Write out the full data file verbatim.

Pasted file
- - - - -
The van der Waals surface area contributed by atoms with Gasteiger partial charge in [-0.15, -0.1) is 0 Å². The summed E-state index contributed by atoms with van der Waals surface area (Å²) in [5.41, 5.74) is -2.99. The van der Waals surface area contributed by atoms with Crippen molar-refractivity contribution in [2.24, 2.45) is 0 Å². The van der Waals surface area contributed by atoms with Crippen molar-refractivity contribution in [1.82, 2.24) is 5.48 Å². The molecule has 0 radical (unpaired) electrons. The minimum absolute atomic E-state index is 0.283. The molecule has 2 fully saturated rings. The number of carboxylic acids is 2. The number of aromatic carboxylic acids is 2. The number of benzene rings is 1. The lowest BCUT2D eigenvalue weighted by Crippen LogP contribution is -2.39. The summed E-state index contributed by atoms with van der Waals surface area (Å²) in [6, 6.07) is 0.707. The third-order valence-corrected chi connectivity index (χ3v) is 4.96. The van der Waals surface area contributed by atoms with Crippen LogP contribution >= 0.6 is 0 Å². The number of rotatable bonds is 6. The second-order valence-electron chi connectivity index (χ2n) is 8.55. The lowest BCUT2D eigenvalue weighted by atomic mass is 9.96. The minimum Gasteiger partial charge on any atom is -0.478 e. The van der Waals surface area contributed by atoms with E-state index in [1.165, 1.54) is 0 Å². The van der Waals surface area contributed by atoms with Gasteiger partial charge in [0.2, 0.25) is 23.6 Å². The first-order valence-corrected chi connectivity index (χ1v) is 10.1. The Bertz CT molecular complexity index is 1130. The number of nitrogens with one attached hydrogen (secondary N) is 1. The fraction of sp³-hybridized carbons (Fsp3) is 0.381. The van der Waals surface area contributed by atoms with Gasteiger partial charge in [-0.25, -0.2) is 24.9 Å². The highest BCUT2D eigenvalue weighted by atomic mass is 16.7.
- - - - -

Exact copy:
The van der Waals surface area contributed by atoms with Gasteiger partial charge in [-0.15, -0.1) is 0 Å². The summed E-state index contributed by atoms with van der Waals surface area (Å²) in [5.41, 5.74) is -2.99. The van der Waals surface area contributed by atoms with Crippen molar-refractivity contribution in [2.24, 2.45) is 0 Å². The van der Waals surface area contributed by atoms with Crippen molar-refractivity contribution in [1.82, 2.24) is 5.48 Å². The molecule has 0 radical (unpaired) electrons. The minimum absolute atomic E-state index is 0.283. The molecule has 2 fully saturated rings. The number of carboxylic acids is 2. The number of aromatic carboxylic acids is 2. The number of benzene rings is 1. The lowest BCUT2D eigenvalue weighted by Crippen LogP contribution is -2.39. The summed E-state index contributed by atoms with van der Waals surface area (Å²) in [6, 6.07) is 0.707. The third-order valence-corrected chi connectivity index (χ3v) is 4.96. The van der Waals surface area contributed by atoms with Crippen LogP contribution >= 0.6 is 0 Å². The number of rotatable bonds is 6. The second-order valence-electron chi connectivity index (χ2n) is 8.55. The lowest BCUT2D eigenvalue weighted by atomic mass is 9.96. The minimum Gasteiger partial charge on any atom is -0.478 e. The van der Waals surface area contributed by atoms with E-state index in [1.165, 1.54) is 0 Å². The van der Waals surface area contributed by atoms with Gasteiger partial charge in [0.2, 0.25) is 23.6 Å². The first-order valence-corrected chi connectivity index (χ1v) is 10.1. The Bertz CT molecular complexity index is 1130. The number of nitrogens with one attached hydrogen (secondary N) is 1. The fraction of sp³-hybridized carbons (Fsp3) is 0.381. The van der Waals surface area contributed by atoms with Gasteiger partial charge in [-0.25, -0.2) is 24.9 Å². The highest BCUT2D eigenvalue weighted by atomic mass is 16.7.